Cyber Bullying - The Clique of Friends Known as The Mean Girls
One type of cyber bullying is referred to as “Mean Girls” this may be a clique of friends (not necessary all girls) who decide it would be fun to publicly humiliate another person. There are several ways in which this humiliation occurs.
An embarrassing photo or video gets posted to a blog, Facebook page, or Youtube.
One member posts a negative IM (Instant Message) to all their friends who, in turn, post to all of their friends and so on.
A comment is made in a chat room or forum and then continues to feed by other members of the clique.
These victims are already struggling with new emotions, a body that’s going through physical changes, and hormones that change their emotional state from one moment to the next. The kind of mental anguish cyber bullying can cause can lead to depression and ultimately suicide. When suicide results from bullying it has been given the unofficial name of cyberbully. The most recent example of suicide resulting from a case of combined physical bullying and cyber bullying is that of Phoebe on January 14, 2010, in Massachusetts. She was assaulted both physically and online. This lead to severe depression and eventually suicide.This cyber bully/suicide relationship has been around for years, only recently has it piqued the interest of the news reporting and research community and gotten the attention it deserves.Since 2007, Dr. Justin W. Patchin and Dr. Sameer Hinduja have collected information from over 6,000 students between the ages of 11 and 18. Here are a few of their findings. For a more complete explanation of their findings, visit Cyber bullying Research Center.
Roughly 33% have been victimized by cyber bullying.
About 56% of cyber bullying takes place in chat rooms.
Of those bullied, 22% feel sad (sadness can be a precursor to suicide).
The method of cyber bullying differs by gender. Girls tend to spread rumors. Boys will say bad things online or post hurtful or embarrassing photos or videos.
Why do people participate in Online Bullying?
Patchin and Hinduja have created a list of reasons given for participating in cyber bullying.
Three reasons make up the bulk (over 50%) of the reasons given.
1.Revenge accounts for 22%.
2.Nearly 19% said the victim deserved it.
3.Overly 10.5% said they did it for fun.
Write all three are disturbing, perhaps the most shocking is the idea that it might be considered “fun” to cause a peer emotional anguish on this public forum.
What Victims and Parents Should Do When Cyber bullying Occurs
The best way to deal with cyber bullying is as quickly as possible after it is discovered. Make a Difference for kids suggests a list of actions to be taken.
Don’t erase any electronic evidence (email, blog or Facebook posts, chat room dialogs, etc.)
File a complaint with the Internet Service Provider, social network site, or Cell Phone Company.
Contact the school if the cyber bullying may be school related.
If a threat is made, contact law enforcement.
So far, teen suicide as a result of cyber bullying has been associated with four cases in the United States and many more abroad. To see this trend does not increase, a concerted effort must be made by parents, educators, and law enforcement to provide training and prevention to the public.
Beware of the Cyber Bully
The i-SAFE America research team has discovered a disturbing trend-cyber bullying has affected more than half the students surveyed, on both sides of the issue. Their latest assessments surveyed more than 1500 students ranging from fourth to eighth grade across the country. They found out.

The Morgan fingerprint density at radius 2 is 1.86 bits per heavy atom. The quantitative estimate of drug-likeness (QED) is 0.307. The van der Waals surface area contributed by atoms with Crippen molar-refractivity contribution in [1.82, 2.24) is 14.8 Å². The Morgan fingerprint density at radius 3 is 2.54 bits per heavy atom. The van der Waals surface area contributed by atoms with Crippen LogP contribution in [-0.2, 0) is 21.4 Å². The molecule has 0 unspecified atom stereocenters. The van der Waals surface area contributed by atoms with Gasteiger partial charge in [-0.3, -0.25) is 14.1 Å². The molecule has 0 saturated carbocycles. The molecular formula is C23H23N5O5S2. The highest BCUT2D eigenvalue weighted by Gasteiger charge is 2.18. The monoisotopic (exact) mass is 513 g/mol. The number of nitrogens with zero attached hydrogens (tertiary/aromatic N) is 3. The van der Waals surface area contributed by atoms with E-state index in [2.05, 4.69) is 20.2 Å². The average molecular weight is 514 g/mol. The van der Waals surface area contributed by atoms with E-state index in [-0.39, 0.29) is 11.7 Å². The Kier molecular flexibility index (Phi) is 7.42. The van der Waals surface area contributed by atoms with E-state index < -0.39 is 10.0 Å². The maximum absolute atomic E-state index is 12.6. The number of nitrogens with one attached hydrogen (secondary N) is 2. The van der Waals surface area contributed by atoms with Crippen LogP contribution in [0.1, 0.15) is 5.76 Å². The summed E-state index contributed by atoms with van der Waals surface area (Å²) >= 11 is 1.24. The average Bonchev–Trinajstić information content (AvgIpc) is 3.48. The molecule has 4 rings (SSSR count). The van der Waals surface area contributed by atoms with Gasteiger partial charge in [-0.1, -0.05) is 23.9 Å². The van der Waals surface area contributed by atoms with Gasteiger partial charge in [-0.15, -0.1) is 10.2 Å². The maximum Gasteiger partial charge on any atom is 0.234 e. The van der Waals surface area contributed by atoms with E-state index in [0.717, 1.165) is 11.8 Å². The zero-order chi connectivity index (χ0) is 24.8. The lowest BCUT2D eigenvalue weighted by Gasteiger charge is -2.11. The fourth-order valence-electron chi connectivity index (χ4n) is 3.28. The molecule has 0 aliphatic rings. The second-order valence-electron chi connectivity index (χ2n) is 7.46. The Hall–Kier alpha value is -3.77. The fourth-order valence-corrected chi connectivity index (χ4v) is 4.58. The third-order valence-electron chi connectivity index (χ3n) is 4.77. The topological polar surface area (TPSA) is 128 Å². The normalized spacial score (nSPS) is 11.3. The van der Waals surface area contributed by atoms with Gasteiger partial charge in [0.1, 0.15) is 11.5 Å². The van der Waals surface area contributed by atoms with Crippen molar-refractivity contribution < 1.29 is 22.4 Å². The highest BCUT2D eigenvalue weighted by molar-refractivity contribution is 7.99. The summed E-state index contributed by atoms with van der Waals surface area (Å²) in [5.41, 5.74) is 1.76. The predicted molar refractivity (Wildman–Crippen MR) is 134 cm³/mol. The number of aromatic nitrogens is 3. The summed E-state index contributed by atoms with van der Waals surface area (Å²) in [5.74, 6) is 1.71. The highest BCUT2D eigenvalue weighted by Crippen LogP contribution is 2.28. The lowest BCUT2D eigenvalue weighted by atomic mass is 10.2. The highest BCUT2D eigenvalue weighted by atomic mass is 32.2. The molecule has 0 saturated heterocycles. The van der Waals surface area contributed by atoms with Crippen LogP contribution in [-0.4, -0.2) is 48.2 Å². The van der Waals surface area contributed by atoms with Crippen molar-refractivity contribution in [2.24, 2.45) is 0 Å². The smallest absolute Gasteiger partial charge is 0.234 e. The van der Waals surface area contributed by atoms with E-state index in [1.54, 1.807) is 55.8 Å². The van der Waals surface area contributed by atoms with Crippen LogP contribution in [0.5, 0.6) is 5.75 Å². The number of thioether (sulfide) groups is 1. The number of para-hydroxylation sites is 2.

58% of kids admit someone has said mean or hurtful things to them online.
53% of kids admit having said something mean or hurtful things to another online
42% of kids have been bullied online.
The tradition of home as a refuge from bullies on the school playground is over. The internet is the new play-ground, and there are no off hours. The popularity of instant messages, e-mail, WebPages, and blogging means kids are a target 24 hours per day, seven days a week. Even worse, i_SAFE found out 58 percent of kids have not told their parents or any adult about something mean or hurtful that had happened to them online. Teachers and school officials need to be aware of the rising trend of cyber bullying as incidents online are brought onto school grounds.
I-Safe offers these tips to share with students who are being cyber bullied:
Tell a trusted adult and keep telling them until they take action.
Never open, read or respond to messages from cyber bullies.
If it is school related, tell your school. All schools have bullying solutions
Do not erase the messages. They may be needed to take action.
If bullied through chat or IM, the bully can often be blocked.
If you are threatened with harm, call the police.
Above all, students are the cure to the cyber bullying epidemic. By speaking out and telling adults they can stop bullying online and make the internet experience a more positive one.
Cyber Bullying: Breaking It Down
Cyber Bullying is verbal harassment that occurs during online activities. Cyber Bullying can take many forms. These are a few:
A threatening e-mail
Nasty instant messaging session
Repeated notes sent to the cell phone
A website set up to mock others
“Borrowing” someone’s screen name and pretending to be them while posting a message.
Forwarding supposedly private messages, pictures, or video to others.
Cyber bullying as a Factor in Teen Suicide, Retrieved on February 17, 2012 from:
i-SAFE Cyber Bullying, Beware of the Cyber Bully, Retrieved on February 17 2012